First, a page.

The food photography techniques in this post are ones that I use in photos I take for both a local food magazine and my wife’s cupcake blog. I’ve broken these techniques down into a few areas that give some ideas and suggestions to help you photograph and showcase your food.
Styling Your Food for Photography
I’ve never had the luxury of working with a food stylist; if you aren’t well-known, you will most likely take on this role yourself. While I lack the massive collection of props that a professional stylist would own, I do have at my disposal some place settings, backgrounds, and typically some degree of control over how food is presented. I don’t tend to use stand-ins or other tricks to get the results that I want, but remember that those are available if you need them. Whether I am at home or out shooting at restaurants, I am always challenged to use my on-hand supplies and creativity to create the right mood and draw the viewer in without distracting them. Getting started in styling food is not as difficult as you might think:
Place solid or simple patterned papers (available at a scrapbooking store) as a background. Figure out what works and does not work in terms of contrast and similarity. Also, make sure that you have enough paper to completely cover the entire field of view.
Experiment with incorporating serving pieces, whole place settings, napkins, placemats, and tablecloths. Set the table with silverware, drinks, and even candles to convey the right mood. If you’re budget-conscious, you can always find these items at thrift and resale stores, flea markets, and garage sales.
If you have multiple food subjects available to you (like two dozen cupcakes from which to choose), use only the best examples. A blemish can easily ruin an entire photoshoot.
Mist fruit, vegetables, and glassware with water to create condensation and make them look more appetizing. Shiny food appeals more than dull food, and anything you can do to make your food shine will make a more interesting photo.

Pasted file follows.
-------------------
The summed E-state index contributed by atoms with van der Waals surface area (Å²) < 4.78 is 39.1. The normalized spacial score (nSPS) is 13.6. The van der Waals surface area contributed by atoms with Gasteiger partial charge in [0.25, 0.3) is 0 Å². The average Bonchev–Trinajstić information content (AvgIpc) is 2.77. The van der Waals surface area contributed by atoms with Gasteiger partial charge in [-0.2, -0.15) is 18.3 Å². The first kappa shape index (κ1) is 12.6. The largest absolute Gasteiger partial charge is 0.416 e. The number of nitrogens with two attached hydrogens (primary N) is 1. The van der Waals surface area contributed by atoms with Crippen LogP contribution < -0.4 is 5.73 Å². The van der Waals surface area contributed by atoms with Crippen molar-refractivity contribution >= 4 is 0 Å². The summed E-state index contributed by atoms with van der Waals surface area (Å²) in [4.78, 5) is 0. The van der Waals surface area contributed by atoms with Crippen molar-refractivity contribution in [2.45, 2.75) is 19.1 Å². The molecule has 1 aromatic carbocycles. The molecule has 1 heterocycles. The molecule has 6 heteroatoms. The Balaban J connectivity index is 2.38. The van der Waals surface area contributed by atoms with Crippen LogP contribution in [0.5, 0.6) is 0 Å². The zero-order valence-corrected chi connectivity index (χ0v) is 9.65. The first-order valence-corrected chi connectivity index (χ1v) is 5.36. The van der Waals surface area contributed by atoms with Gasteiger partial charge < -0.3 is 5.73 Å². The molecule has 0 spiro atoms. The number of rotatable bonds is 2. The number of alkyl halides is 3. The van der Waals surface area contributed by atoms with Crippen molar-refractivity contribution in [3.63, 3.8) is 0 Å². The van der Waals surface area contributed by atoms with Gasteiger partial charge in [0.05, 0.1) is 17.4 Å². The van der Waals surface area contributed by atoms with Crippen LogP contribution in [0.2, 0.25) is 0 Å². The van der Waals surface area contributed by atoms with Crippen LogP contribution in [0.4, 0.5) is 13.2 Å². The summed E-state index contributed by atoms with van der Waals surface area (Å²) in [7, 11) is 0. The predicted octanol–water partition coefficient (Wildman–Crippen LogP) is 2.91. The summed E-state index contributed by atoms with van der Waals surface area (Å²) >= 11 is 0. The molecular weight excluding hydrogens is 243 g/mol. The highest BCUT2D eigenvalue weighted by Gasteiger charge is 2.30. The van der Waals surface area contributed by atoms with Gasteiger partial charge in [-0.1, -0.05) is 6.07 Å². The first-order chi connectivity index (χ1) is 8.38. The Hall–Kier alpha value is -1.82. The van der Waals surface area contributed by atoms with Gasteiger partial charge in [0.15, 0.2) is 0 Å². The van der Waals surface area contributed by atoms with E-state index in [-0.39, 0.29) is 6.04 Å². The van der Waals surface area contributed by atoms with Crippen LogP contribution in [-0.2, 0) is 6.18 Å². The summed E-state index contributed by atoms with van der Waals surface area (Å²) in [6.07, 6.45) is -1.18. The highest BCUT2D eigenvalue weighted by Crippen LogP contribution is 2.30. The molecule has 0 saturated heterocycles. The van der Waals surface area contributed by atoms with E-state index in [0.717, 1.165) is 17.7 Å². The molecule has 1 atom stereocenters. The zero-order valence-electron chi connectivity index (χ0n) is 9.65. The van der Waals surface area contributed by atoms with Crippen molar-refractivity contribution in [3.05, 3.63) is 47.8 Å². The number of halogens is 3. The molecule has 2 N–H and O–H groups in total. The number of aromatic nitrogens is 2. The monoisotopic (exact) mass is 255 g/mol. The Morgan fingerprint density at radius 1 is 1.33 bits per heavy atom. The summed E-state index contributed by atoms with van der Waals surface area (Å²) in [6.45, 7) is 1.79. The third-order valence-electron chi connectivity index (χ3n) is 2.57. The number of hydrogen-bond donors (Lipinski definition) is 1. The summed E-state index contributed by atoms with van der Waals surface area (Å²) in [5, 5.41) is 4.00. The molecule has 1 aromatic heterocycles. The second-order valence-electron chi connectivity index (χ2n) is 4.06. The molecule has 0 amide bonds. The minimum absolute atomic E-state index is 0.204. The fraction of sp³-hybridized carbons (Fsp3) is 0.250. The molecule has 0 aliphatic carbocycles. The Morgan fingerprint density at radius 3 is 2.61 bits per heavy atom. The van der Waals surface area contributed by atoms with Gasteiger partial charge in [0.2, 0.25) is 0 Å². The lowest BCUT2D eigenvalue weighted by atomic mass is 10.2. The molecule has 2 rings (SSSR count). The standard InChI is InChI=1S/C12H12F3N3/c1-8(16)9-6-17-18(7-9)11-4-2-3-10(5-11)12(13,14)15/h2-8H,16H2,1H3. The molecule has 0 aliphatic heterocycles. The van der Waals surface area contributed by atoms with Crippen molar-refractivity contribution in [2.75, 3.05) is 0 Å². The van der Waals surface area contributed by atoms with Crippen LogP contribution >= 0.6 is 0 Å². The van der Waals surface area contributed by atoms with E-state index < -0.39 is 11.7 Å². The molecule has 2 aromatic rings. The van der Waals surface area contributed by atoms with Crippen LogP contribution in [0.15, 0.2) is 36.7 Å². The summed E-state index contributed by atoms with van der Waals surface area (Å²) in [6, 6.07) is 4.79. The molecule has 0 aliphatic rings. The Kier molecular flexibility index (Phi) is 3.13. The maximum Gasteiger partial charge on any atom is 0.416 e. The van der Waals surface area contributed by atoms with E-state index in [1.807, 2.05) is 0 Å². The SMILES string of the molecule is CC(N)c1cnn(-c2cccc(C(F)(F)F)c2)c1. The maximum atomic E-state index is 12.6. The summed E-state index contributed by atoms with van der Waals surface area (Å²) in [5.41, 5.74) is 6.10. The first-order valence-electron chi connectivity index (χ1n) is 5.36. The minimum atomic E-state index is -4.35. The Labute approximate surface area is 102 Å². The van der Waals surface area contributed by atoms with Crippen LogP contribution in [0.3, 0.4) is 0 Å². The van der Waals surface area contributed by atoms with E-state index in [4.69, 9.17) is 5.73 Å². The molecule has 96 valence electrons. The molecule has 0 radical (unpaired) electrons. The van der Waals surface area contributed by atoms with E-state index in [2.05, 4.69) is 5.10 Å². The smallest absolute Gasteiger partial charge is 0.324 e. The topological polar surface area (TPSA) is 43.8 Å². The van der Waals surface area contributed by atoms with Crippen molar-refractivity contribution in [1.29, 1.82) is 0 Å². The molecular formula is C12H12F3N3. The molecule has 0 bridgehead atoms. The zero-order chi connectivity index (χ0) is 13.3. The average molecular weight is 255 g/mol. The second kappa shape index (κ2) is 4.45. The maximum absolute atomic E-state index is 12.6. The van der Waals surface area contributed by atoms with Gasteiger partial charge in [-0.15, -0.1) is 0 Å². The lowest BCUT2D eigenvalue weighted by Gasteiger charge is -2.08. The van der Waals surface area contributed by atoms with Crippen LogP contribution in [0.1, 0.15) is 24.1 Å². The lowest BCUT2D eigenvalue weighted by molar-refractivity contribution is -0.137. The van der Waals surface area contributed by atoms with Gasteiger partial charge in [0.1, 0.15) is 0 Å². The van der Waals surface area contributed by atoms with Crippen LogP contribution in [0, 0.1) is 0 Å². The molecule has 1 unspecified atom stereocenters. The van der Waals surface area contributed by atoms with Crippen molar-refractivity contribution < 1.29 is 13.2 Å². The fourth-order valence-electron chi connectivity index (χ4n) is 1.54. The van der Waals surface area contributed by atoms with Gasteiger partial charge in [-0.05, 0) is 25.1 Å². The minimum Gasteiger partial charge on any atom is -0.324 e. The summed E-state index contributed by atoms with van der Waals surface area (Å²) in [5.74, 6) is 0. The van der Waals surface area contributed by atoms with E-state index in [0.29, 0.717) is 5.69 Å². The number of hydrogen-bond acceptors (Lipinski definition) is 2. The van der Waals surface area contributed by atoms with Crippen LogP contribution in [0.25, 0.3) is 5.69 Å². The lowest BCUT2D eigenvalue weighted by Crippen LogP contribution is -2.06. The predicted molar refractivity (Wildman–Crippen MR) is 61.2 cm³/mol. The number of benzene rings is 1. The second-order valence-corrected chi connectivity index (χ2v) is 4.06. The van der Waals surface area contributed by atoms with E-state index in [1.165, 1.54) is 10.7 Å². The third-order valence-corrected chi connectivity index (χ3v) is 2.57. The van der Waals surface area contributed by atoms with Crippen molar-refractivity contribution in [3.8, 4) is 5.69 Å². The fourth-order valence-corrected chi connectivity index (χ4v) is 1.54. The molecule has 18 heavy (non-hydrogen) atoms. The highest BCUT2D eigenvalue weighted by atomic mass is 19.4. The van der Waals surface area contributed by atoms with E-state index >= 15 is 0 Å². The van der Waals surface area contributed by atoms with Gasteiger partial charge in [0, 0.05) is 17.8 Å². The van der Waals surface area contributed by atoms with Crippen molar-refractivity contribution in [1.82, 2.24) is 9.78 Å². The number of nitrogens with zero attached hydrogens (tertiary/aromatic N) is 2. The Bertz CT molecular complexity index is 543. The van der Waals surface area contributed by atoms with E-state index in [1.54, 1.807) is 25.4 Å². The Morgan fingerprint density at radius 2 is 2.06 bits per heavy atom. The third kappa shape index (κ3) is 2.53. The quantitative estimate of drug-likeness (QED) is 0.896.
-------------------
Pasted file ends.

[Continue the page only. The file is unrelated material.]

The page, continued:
Incorporate elements from the food you’re shooting or place appropriate condiments in the frame. Slice cucumbers thinly and place them on top of yogurt soup to lend it some freshness. Accompany Thai food with small bowls of sugar, chili, fish sauce, and fresh limes. Some ideas will work, and some won’t.
Food Photography Composition
My natural inclination when I started photographing food was to anchor myself somewhere, pick one zoom length for the entire shoot, center the food in the frame, and look down on it at a 45-degree angle – after all, this is how food appeared when I sat down to eat dinner. What I realized is that it didn’t make for interesting photos. Better shots play with angles and perspective:
Zoom – with both your lens and your feet – to put the food in its place. Whether you are using a prime lens or a zoom lens, you can always get in close to magnify a detail of the food or loosen the shot up to show the food as a component of a larger meal.
Rotate along all three axes. Some food looks best when looking directly down on it, while other food has an interesting side profile that can only be seen when shooting across the food at its level. Slightly tilting the camera clockwise or counterclockwise can add some interest to an otherwise dull photo. Take advantage of the low cost of experimentation since you’re shooting digitally.
Use the rule of thirds. In general, the rule of thirds helps to easily give you compositionally strong photos, and this holds true not only for landscapes and action shots but for food as well. Practice following it to learn when you should treat it as a suggestion rather than a rule.
Take advantage of the fact that your subjects won’t walk away. While a lot of food stylists say that you only have a short time to work with food after it’s served, that hasn’t been my experience (ice cream being the exception). I always feel that I can walk around, zoom, hover, and poke and prod to get the shots I need.
Remember Established Photography Techniques
You should apply to food photography all of the other general photographic principles that you read about or already know. Aim for soft shadows, good exposure, and good color rendering. Experiment with your focal point and available apertures. Pay close attention to white balance and color casts or consider shooting RAW. Use a tripod if you aren’t going to be stable enough to keep your food from shaking. Finally, don’t be afraid to add some artistic flair to your images through creative post-processing.
is a photographer who shows his work at J. Pollack Photography. He shoots regularly for the St. Louis publications Sauce Magazine and St. Louis Magazine and has a number of photos appearing in national publications in the coming months. He also loves shooting weddings, other family and lifecycle events, and for corporate and non-for-profit clients.
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